Saturday, July 9, 2011

Why I Am A Traditionalist Lutheran

There are a few things I would like to make abundantly clear before I press too far into this project. The first is that I am writing primarily in the manner of a personal reflection, and that reflection in the hopes of clarifying some things for myself. I say this forthrightly because I want those who may read this to understand that I am not attempting to convince anyone of the veracity of the Lutheran Confession or even of the value of my own reflection and experience. I will not engage in Confessional or denominational squabbles here, though I will appreciate efforts to correct false assumptions concerning other traditions, should they be offered. I do realize that much of what I write here will be ill appreciated by some. I cannot adequately commit my own understanding of the Lutheran faith to writing without addressing my recent departure from the body of Lutherans that use the acronym E.L.C.A., and so some of what follows may be very much contested or even resented by those people who still belong to that body. At the very least, I hope not to be inflammatory, though I will not shy away from clearly stating my convictions regarding the deficiencies in that body and its vision of the Lutheran faith.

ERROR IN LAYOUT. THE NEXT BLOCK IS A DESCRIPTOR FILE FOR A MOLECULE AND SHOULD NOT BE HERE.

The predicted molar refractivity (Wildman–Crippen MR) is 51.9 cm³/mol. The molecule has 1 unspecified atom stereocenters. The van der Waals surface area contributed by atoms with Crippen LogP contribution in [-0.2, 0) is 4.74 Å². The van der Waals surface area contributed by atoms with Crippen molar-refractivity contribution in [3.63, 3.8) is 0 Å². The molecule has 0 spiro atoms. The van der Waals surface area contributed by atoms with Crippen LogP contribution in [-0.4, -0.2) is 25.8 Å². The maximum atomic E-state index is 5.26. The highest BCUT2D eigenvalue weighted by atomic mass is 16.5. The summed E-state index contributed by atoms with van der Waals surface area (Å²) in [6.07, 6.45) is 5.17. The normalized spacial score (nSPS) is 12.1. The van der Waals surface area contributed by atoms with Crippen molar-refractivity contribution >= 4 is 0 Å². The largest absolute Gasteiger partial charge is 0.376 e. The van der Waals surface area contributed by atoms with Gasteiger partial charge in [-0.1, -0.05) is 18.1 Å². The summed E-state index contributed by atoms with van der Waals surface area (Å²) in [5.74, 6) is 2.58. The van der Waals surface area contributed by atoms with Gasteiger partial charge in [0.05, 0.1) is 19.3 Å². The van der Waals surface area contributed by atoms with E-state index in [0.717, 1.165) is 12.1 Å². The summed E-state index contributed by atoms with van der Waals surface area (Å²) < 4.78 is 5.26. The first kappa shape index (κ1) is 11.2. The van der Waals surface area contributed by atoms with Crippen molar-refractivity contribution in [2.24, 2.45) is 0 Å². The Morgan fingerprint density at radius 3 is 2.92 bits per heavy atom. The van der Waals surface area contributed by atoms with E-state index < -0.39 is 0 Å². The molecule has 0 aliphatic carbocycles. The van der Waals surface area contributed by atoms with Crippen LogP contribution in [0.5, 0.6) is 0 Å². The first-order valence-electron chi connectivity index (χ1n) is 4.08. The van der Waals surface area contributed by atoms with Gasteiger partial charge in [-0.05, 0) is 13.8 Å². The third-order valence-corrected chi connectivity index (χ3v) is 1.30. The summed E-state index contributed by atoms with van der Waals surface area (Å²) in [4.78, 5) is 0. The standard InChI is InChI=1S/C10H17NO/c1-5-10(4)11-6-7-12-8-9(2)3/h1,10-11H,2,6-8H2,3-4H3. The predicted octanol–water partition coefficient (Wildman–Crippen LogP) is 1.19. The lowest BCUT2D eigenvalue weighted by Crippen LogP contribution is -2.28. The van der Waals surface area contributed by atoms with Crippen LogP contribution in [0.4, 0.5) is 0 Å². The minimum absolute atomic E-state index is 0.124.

I know from firsthand experience that some of the people whom I have previously served as a Vicar, or lay preacher, within ELCA churches will be puzzled and confused by what I write, or with my past decisions to end the candidacy process and also to leave that body and associate with another. I will say that I still have much fondness for those people and their insuperable graciousness. I learned and grew in many ways during the time I spent in ELCA parishes. Above all, I learned the faith within ELCA parishes and institutions, Communed at its altars, and made lifelong friendships with its members. What is perhaps most difficult for many to understand and what will be one of the primary themes of this work, is that the faith that I learned within ELCA parishes is precisely what convinced me that I could no longer have the degree of fellowship I once enjoyed with that communion as it presently exists.

I offer the following broad outline as a template for what follows:  

Terms Defined
A. Lutheranism
B. Traditionalist
A. History
B. The Personal
A. Dissonance
B. Personal Failings
Toward Resolution
A. Dislocation
B. Relocation temporized
Hopeful Criticism and a New Vision
A. Ongoing Personal Synthesis
B. Placement as Blessing and Curse

There is a key to my current thinking in this arrangement, but as I have conceived of this project in terms of installments which have not yet been written, much revision is likely.

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